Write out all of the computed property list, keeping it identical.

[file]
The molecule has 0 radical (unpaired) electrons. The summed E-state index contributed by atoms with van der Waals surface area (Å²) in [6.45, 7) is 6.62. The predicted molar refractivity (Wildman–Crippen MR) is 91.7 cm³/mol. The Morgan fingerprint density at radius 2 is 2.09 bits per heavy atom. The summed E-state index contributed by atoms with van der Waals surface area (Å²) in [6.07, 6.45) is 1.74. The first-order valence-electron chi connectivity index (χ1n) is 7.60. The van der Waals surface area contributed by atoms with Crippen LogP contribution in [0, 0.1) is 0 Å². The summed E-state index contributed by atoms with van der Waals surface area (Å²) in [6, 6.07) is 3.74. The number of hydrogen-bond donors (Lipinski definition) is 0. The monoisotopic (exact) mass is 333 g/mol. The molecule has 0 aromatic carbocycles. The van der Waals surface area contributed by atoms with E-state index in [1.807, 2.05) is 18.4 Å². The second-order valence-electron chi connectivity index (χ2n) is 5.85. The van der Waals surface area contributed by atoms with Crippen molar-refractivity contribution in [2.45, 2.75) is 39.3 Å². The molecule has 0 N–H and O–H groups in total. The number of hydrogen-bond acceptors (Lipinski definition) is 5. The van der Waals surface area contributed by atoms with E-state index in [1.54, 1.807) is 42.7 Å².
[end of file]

The molecule has 0 radical (unpaired) electrons. The summed E-state index contributed by atoms with van der Waals surface area (Å²) in [6.45, 7) is 6.62. The predicted molar refractivity (Wildman–Crippen MR) is 91.7 cm³/mol. The Morgan fingerprint density at radius 2 is 2.09 bits per heavy atom. The summed E-state index contributed by atoms with van der Waals surface area (Å²) in [6.07, 6.45) is 1.74. The first-order valence-electron chi connectivity index (χ1n) is 7.60. The van der Waals surface area contributed by atoms with Crippen LogP contribution in [0, 0.1) is 0 Å². The summed E-state index contributed by atoms with van der Waals surface area (Å²) in [6, 6.07) is 3.74. The number of hydrogen-bond donors (Lipinski definition) is 0. The monoisotopic (exact) mass is 333 g/mol. The molecule has 0 aromatic carbocycles. The van der Waals surface area contributed by atoms with E-state index in [1.807, 2.05) is 18.4 Å². The second-order valence-electron chi connectivity index (χ2n) is 5.85. The van der Waals surface area contributed by atoms with Crippen molar-refractivity contribution in [2.45, 2.75) is 39.3 Å². The molecule has 0 N–H and O–H groups in total. The number of hydrogen-bond acceptors (Lipinski definition) is 5. The van der Waals surface area contributed by atoms with E-state index in [1.54, 1.807) is 42.7 Å².